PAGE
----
Many owners and managers of apartment communities ranging in size from two to fifteen units choose to have someone designated as “eyes and ears” that live at the site.  The responsibilities may include just watching over things and reporting if something comes up.  Duties could include picking up trash and cleaning the laundry room or go so far as to require this person to open the door to a vacancy to allow a prospective resident to view the available rental.  Regardless of the level of responsibility, this person may become an employee under state law as soon as you ask them to help you.

 

One would think that a $50-$100 rent credit each month would probably take care of the compensation issue, right?

 

Maybe so.  Maybe not.  Here are a few rules to help you decide:

 

How many hours per week is this person working?  Believe it or not, $100 per month buys you less than four hours per week of this person’s time (the current minimum wage is $6.25 per hour, but prevailing hourly rates are much higher).

 

How do you prove the number of hours per week your employee is working? Have them give you a written log of time worked each month – nothing fancy, a log of what they did and how long it took to do it will suffice.  You should make sure that the employee dates and signs each log you receive.

 

Won’t this give them the idea that they should be paid more? That is a chance that you may need to take.  The alternative is that if you do not meet minimum wage requirements, you may be subject to action against you by the Employment Development Department.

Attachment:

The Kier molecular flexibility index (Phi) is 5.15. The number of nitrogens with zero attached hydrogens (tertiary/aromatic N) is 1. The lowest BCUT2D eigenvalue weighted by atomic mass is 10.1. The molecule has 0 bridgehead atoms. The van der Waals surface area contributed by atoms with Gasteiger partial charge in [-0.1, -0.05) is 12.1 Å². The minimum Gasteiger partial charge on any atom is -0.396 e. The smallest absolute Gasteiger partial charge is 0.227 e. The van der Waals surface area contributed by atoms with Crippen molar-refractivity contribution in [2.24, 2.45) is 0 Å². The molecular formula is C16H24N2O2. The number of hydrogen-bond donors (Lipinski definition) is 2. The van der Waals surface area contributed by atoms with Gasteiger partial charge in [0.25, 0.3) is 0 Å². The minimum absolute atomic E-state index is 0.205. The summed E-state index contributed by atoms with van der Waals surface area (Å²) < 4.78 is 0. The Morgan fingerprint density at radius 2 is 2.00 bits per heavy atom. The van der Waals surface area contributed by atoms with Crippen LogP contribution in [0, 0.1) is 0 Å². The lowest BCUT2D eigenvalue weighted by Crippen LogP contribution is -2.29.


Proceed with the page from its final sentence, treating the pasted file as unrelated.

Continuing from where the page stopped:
What about taxes?  The compensation of every employee is subject to employment taxes.  In this case, if the compensation is purely rent credit, you are required to pay only California state disability taxes and California state unemployment taxes on the compensation.  In the event you do pay cash or a check for compensation, you are required to withhold just as any employer would.  Please see your accountant for details.

 

If this person is an employee, do I need worker’s compensation insurance? Yes.  Please contact your insurance agent to determine the level of coverage you need.  The alternative may be that your employee becomes injured on the job and you may be required to pay all their medical expenses and all lost wages for an extensive period of time.

 

In the event the apartment community consists of sixteen apartment homes or more, the water becomes muddier.  Not only do the minimum wage requirements continue to apply, but also a number of other rules and laws come into play.  Apartment owners are REQUIRED (in Title 25 of the California Code of Regulations) to have an employee reside on-site for apartment communities of sixteen units or more.  Further, at this level, the California Industrial Welfare Commission tells you how much rent that employee is allowed to pay.  And in the event we offer free rent as compensation, they also tell us how much of that free rent we can use to meet minimum wage requirements.